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Old 05-04-2012, 04:01 PM   #6
Atlanta Dan
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Default Re: NFL Concussion lawsuits

Quote:
Originally Posted by Vis View Post
Using the CBA to defend the draft and using it to prevent the coming to light of fraudulent behavior is different.
Using a CBA is the Swiss Army knife of defenses involving employee lawsuits - that is one reason the fraudulent concealment argument is a crucial issue to get around the CBA pre-emption

Quote:
Insurance defense lawyer?
No


Quote:
Do you just not care?
I think the league and the players both know and have known what they were getting into for decades - pro football is a dangerous game and any former player who contends they just figured that out is lying. Players being brain damaged is a tragedy, just as it is when a smoker dies of lung cancer (I have lost several family members to that vile disease). But I personally have problems with people filing suit against the tobacco companies for damages - you buy the ticket, you take the ride

As far as me being the poster who may not care, this was an interesting interview with Malcolm Gladwell on the issue of where fans fit into the issue of continuing to watch a game that is known to seriously injure a significant percentage of its participants

Should the NFL be banned too?

Gladwell: As long as the risks are explicit, the players warned, and those injured properly compensated, then I'm not sure we can stop people from playing. A better question is whether it is ethical to WATCH football. That's a harder question.


http://www.slate.com/articles/sports...football_.html

Following up on that observation have been a series of posts in The Atlantic

We need to be honest here: If you're going to play pro football, being hurt isn't merely a problem because you want to play. It's a problem because your absence could decrease your team's chance of winning, hurt your own image of self, and (perhaps most importantly) put you on the waiver-wire. Football is a job. I have no idea how, specifically, the NFL can change that. It's strikes me as built into the structure of the game.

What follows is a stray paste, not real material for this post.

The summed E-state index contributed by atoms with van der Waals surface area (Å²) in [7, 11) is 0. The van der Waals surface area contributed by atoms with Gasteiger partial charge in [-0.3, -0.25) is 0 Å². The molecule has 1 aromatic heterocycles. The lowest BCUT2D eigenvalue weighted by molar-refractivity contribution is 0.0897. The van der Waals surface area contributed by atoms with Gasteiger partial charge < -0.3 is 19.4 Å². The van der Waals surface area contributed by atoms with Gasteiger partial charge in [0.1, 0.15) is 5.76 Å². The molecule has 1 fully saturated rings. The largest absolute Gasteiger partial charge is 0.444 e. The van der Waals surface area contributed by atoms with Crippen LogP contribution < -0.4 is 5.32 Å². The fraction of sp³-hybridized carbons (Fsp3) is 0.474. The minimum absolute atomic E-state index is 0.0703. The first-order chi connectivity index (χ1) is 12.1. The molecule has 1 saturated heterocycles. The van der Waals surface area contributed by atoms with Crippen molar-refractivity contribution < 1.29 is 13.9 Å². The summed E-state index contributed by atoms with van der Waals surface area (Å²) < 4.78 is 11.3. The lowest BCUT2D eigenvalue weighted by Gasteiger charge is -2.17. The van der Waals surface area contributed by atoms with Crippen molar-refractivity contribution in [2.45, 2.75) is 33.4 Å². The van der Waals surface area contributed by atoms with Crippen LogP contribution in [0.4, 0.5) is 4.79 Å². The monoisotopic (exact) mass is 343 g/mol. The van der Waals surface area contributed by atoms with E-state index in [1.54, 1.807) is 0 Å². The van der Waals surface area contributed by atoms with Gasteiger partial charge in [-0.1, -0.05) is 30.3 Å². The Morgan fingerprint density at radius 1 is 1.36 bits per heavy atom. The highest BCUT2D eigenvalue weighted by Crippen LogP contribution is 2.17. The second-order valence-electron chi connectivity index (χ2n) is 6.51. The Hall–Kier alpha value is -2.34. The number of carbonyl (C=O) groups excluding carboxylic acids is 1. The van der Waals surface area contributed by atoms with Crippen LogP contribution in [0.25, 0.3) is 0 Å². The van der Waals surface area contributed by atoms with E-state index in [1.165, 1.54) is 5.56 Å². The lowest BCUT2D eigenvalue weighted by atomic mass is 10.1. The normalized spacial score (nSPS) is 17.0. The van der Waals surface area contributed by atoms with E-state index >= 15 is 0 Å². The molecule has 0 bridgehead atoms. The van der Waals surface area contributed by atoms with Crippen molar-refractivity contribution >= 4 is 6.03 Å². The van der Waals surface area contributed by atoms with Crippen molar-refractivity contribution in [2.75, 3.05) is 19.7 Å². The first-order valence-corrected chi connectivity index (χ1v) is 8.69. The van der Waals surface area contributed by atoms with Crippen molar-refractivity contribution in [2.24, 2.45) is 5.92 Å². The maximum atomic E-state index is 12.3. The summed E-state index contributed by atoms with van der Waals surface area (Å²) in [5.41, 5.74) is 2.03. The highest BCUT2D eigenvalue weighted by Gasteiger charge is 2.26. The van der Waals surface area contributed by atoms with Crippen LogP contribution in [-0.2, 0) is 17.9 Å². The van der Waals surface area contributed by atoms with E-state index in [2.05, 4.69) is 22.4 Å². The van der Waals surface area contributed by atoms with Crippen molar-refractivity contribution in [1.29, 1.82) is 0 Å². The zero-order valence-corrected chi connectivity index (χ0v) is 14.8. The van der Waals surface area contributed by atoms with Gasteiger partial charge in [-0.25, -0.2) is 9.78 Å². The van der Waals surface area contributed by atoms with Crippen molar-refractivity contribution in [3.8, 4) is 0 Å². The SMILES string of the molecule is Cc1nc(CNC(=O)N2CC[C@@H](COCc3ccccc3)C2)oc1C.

I'll have more (in longer form) on my decision to turn away, a feeling that's only deepened as I've thought more on this. But I want to double down on something. I can't really over-emphasize how much this is a personal decision, and not—as one commenter put it—a "personal boycott."

I have no real designs to keep grown men from playing football. I don't really have designs on anything. I think as progressives we sometimes get trapped into discussing morality strictly in the paradigm of "affecting change." But I think morality in the Emersonian paradigm—that "nothing is at last sacred, but the integrity of your own mind," that religion is what you do when no one's looking... In football, as in so many other things, each of has to decide where that demonstration to self must be made. Personal morality is rarely improved in a crowd
.

http://www.theatlantic.com/entertain...d-cont/256722/

My guess is your concerrns about the conduct by the NFL and whether others care about it has not reached the point where you are willing to forego watching the games?

No intent to throw rocks at your well reasoned posts, just suggesting that there is a certain tension between contending the NFL has been callous about player safety while continuing to patronize its product that we all know has to a significant extent become so popular due to the mayhem that occurs between the lines.

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